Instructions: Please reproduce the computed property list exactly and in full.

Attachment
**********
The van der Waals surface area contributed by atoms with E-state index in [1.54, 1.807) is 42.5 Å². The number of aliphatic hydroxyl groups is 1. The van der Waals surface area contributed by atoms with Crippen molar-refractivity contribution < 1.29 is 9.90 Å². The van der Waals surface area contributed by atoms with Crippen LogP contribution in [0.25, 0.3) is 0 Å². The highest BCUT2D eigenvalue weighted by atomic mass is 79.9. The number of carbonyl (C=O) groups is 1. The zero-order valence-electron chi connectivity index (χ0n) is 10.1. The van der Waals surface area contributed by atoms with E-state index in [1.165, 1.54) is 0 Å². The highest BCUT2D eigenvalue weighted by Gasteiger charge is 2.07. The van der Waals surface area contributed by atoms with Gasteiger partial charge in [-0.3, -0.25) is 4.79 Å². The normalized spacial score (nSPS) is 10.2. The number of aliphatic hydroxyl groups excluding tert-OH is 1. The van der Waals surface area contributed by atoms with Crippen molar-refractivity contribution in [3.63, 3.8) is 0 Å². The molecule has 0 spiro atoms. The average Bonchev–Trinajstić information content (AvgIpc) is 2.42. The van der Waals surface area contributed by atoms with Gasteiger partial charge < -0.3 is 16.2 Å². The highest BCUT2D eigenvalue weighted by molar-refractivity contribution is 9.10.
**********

The van der Waals surface area contributed by atoms with E-state index in [1.54, 1.807) is 42.5 Å². The number of aliphatic hydroxyl groups is 1. The van der Waals surface area contributed by atoms with Crippen molar-refractivity contribution < 1.29 is 9.90 Å². The van der Waals surface area contributed by atoms with Crippen LogP contribution in [0.25, 0.3) is 0 Å². The highest BCUT2D eigenvalue weighted by atomic mass is 79.9. The number of carbonyl (C=O) groups is 1. The zero-order valence-electron chi connectivity index (χ0n) is 10.1. The van der Waals surface area contributed by atoms with E-state index in [1.165, 1.54) is 0 Å². The highest BCUT2D eigenvalue weighted by Gasteiger charge is 2.07. The van der Waals surface area contributed by atoms with Gasteiger partial charge in [-0.3, -0.25) is 4.79 Å². The normalized spacial score (nSPS) is 10.2. The number of aliphatic hydroxyl groups excluding tert-OH is 1. The van der Waals surface area contributed by atoms with Crippen molar-refractivity contribution in [3.63, 3.8) is 0 Å². The molecule has 0 spiro atoms. The average Bonchev–Trinajstić information content (AvgIpc) is 2.42. The van der Waals surface area contributed by atoms with Gasteiger partial charge < -0.3 is 16.2 Å². The highest BCUT2D eigenvalue weighted by molar-refractivity contribution is 9.10.